ByMarcus Williams, writer at Creators.co
Marcus Williams

The cave was discovered and used long before by Bruce Wayne's ancestors as a storehouse as well as a means of transporting escaped slaves during the Civil War era. The 18th century frontier hero Tomahawk once discovered a gargantuan bat (owned by Morgaine le Fey of Arthurian legend) inside what can be assumed will become the Batcave. Wayne himself rediscovered the caves as a boy when he fell through a dilapidated well on his estate, but he did not consider the cave as a potential base of operations until he rediscovered it yet again when he returned to Gotham to become Batman. In addition to a base the Batcave serves as a place of privacy and tranquility, much like Superman's Fortress of Solitude.

In earlier versions of the storyline, Bruce Wayne discovered the cave as an adult. In "The Origin of the Batcave" in Detective Comics #205 (March 1954), Batman tells Robin he had no idea the cave existed when he purchased the house they live in. He discovered the cave by accident when testing the floor of an old barn on the rear of the property, and the floor gave way. This story also established that a frontiersman named Jeremy Coe used the cave as a headquarters 300 years earlier. Bruce Wayne discovering the cave as an adult remained the case at least through Who's Who #2 in 1985.

Upon his initial foray into crime-fighting, Wayne used the caves as a sanctum and to store his then-minimal equipment. As time went on, Wayne found the place ideal to create a stronghold for his war against crime, and has incorporated a plethora of equipment as well as expanding the cave for specific uses.

The cave is accessible in several ways. It can be reached through a secret door in Wayne Manor itself, which is almost always depicted as in the main study, often behind a grandfather clock which unlocks the secret door when the hands are set to the time that Bruce Wayne's parents were murdered, 10:48 P.M. In the 1960s Batman TV show, the cave entrance has been shown to be behind a bookcase which was revealed when Bruce Wayne (actor Adam West) activated a red control switch hidden in a bust of William Shakespeare; when the secret switch is turned, the bookcase slides to one side, revealing the "Bat-Poles", which allow Bruce Wayne and his ward Dick Grayson (actor Burt Ward) to change into their Batman and Robin costumes en route as they slide down to the cave. An entrance under Bruce Wayne's chair in his office in Wayne Enterprises, as shown in Batman Forever, connects to a miles-long tunnel which Bruce travels through in a high-speed personal transportation capsule. In Batman Begins and The Dark Knight Rises, the cave is accessible through a secret door disguised as part of a large display case and is unlocked by pressing a sequence of keys on the nearby grand piano.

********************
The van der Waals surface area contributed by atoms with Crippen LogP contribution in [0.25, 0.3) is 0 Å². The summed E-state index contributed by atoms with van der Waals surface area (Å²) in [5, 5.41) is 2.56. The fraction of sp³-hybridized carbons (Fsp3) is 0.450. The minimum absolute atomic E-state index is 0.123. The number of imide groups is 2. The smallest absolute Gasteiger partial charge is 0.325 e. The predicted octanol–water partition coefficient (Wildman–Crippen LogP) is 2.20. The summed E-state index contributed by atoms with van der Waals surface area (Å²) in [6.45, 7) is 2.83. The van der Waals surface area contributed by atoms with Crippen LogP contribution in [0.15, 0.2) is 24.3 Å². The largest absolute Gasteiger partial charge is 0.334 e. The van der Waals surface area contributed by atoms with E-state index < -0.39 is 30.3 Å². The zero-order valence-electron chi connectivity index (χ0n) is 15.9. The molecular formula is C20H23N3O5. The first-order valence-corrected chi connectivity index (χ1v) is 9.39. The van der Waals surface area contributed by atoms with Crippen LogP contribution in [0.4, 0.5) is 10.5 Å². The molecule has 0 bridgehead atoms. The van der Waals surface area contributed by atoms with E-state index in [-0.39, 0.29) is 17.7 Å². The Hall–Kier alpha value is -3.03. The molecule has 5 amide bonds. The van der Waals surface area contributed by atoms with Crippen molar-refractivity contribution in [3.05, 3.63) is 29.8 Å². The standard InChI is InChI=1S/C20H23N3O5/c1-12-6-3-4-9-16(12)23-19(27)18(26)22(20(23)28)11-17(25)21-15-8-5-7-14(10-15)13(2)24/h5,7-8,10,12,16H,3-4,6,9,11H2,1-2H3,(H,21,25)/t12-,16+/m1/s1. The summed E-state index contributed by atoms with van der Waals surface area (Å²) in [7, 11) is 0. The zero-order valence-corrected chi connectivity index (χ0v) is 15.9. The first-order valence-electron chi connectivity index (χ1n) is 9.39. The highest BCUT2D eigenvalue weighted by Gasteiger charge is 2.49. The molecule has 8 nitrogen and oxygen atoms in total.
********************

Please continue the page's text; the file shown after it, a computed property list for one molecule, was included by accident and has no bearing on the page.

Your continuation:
Another secret entrance, covered by a hologram, waterfall or a camouflaged door, allows access to a service road for the Batmobile. Another alternate entrance is the dry well where Bruce originally discovered the Batcave, highlighted especially during the Knightfall comic book storyline. At one point, Tim Drake and Dick Grayson use the dry well to get into the cave, which they had been locked out of by Jean Paul Valley during his time as Batman, and Bruce Wayne used it to infiltrate the cave and confront the insane Valley in the final battle between the two men for the title of the Batman. Lured into the narrow tunnel, Valley was forced to remove the massive Bat-armor he had developed, thus allowing Wayne, who was wearing his normal, slim Batsuit, to force him out of costume and renounce his claim to the title.

The location of the cave is known not only to Batman, but to several of his allies. In addition to the so-called "Batman Family", members of the Justice League and the original Outsiders are aware of the cave's location. Essentially, anyone who is aware of Batman's secret identity also knows the location of the Batcave, much like how people who have knowledge of Robin's identity have knowledge of Batman's; these, unfortunately, include such villains as Ra's al Ghul, who makes occasional visits to the Batcave to confront his long-time nemesis, and David Cain, who infiltrated the cave during the Bruce Wayne: Fugitive comic book storyline when he framed Bruce Wayne for murder.

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